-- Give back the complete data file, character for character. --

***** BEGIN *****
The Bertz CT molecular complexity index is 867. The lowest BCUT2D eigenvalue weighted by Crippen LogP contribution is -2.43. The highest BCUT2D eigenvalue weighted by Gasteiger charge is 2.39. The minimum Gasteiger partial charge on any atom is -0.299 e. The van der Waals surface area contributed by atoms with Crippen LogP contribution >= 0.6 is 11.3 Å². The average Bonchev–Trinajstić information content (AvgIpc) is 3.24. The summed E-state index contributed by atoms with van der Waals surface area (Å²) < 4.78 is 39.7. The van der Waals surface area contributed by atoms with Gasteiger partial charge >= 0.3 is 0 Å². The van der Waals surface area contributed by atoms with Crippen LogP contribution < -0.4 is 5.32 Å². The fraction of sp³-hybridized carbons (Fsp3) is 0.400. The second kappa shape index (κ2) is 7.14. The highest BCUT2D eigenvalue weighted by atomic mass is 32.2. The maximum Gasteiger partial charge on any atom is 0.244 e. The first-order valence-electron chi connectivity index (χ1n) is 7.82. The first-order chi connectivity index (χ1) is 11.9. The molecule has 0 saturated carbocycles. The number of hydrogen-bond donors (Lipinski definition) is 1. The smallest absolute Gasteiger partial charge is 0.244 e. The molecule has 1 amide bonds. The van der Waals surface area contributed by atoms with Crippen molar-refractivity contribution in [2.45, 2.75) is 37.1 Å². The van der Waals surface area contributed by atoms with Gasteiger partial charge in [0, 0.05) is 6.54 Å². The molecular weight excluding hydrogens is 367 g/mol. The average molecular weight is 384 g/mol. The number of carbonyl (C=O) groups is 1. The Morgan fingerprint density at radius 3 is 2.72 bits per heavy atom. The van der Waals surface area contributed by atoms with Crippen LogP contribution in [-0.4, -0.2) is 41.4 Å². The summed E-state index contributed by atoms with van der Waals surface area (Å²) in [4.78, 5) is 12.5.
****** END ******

The Bertz CT molecular complexity index is 867. The lowest BCUT2D eigenvalue weighted by Crippen LogP contribution is -2.43. The highest BCUT2D eigenvalue weighted by Gasteiger charge is 2.39. The minimum Gasteiger partial charge on any atom is -0.299 e. The van der Waals surface area contributed by atoms with Crippen LogP contribution >= 0.6 is 11.3 Å². The average Bonchev–Trinajstić information content (AvgIpc) is 3.24. The summed E-state index contributed by atoms with van der Waals surface area (Å²) < 4.78 is 39.7. The van der Waals surface area contributed by atoms with Gasteiger partial charge >= 0.3 is 0 Å². The van der Waals surface area contributed by atoms with Crippen LogP contribution < -0.4 is 5.32 Å². The fraction of sp³-hybridized carbons (Fsp3) is 0.400. The second kappa shape index (κ2) is 7.14. The highest BCUT2D eigenvalue weighted by atomic mass is 32.2. The maximum Gasteiger partial charge on any atom is 0.244 e. The first-order valence-electron chi connectivity index (χ1n) is 7.82. The first-order chi connectivity index (χ1) is 11.9. The molecule has 0 saturated carbocycles. The number of hydrogen-bond donors (Lipinski definition) is 1. The smallest absolute Gasteiger partial charge is 0.244 e. The molecule has 1 amide bonds. The van der Waals surface area contributed by atoms with Crippen molar-refractivity contribution in [2.45, 2.75) is 37.1 Å². The van der Waals surface area contributed by atoms with Gasteiger partial charge in [0, 0.05) is 6.54 Å². The molecular weight excluding hydrogens is 367 g/mol. The average molecular weight is 384 g/mol. The number of carbonyl (C=O) groups is 1. The Morgan fingerprint density at radius 3 is 2.72 bits per heavy atom. The van der Waals surface area contributed by atoms with Crippen LogP contribution in [-0.4, -0.2) is 41.4 Å². The summed E-state index contributed by atoms with van der Waals surface area (Å²) in [4.78, 5) is 12.5.